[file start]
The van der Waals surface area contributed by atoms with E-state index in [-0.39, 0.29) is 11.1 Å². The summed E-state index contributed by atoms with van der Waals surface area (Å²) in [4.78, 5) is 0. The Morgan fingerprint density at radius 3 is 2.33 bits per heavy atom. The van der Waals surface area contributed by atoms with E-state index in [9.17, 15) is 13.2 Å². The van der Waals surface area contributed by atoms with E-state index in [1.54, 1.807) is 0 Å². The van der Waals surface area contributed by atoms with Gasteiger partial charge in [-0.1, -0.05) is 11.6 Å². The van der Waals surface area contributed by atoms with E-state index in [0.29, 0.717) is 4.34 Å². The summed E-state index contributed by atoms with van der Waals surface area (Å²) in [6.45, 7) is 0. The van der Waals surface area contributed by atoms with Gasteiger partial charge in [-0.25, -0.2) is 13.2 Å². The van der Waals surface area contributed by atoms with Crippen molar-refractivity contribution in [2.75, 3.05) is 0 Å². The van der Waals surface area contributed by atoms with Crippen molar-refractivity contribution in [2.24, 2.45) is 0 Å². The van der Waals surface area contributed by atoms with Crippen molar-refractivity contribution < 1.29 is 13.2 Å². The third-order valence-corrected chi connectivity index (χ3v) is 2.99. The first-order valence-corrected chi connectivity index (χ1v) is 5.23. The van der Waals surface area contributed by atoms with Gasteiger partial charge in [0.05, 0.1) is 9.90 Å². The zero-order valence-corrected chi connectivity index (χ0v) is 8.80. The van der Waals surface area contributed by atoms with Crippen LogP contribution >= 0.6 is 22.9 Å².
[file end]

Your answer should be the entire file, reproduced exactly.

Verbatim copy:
The van der Waals surface area contributed by atoms with E-state index in [-0.39, 0.29) is 11.1 Å². The summed E-state index contributed by atoms with van der Waals surface area (Å²) in [4.78, 5) is 0. The Morgan fingerprint density at radius 3 is 2.33 bits per heavy atom. The van der Waals surface area contributed by atoms with E-state index in [9.17, 15) is 13.2 Å². The van der Waals surface area contributed by atoms with E-state index in [1.54, 1.807) is 0 Å². The van der Waals surface area contributed by atoms with Gasteiger partial charge in [-0.1, -0.05) is 11.6 Å². The van der Waals surface area contributed by atoms with E-state index in [0.29, 0.717) is 4.34 Å². The summed E-state index contributed by atoms with van der Waals surface area (Å²) in [6.45, 7) is 0. The van der Waals surface area contributed by atoms with Gasteiger partial charge in [-0.25, -0.2) is 13.2 Å². The van der Waals surface area contributed by atoms with Crippen molar-refractivity contribution in [2.75, 3.05) is 0 Å². The van der Waals surface area contributed by atoms with Crippen molar-refractivity contribution in [2.24, 2.45) is 0 Å². The van der Waals surface area contributed by atoms with Crippen molar-refractivity contribution < 1.29 is 13.2 Å². The third-order valence-corrected chi connectivity index (χ3v) is 2.99. The first-order valence-corrected chi connectivity index (χ1v) is 5.23. The van der Waals surface area contributed by atoms with Gasteiger partial charge in [0.05, 0.1) is 9.90 Å². The zero-order valence-corrected chi connectivity index (χ0v) is 8.80. The van der Waals surface area contributed by atoms with Crippen LogP contribution >= 0.6 is 22.9 Å².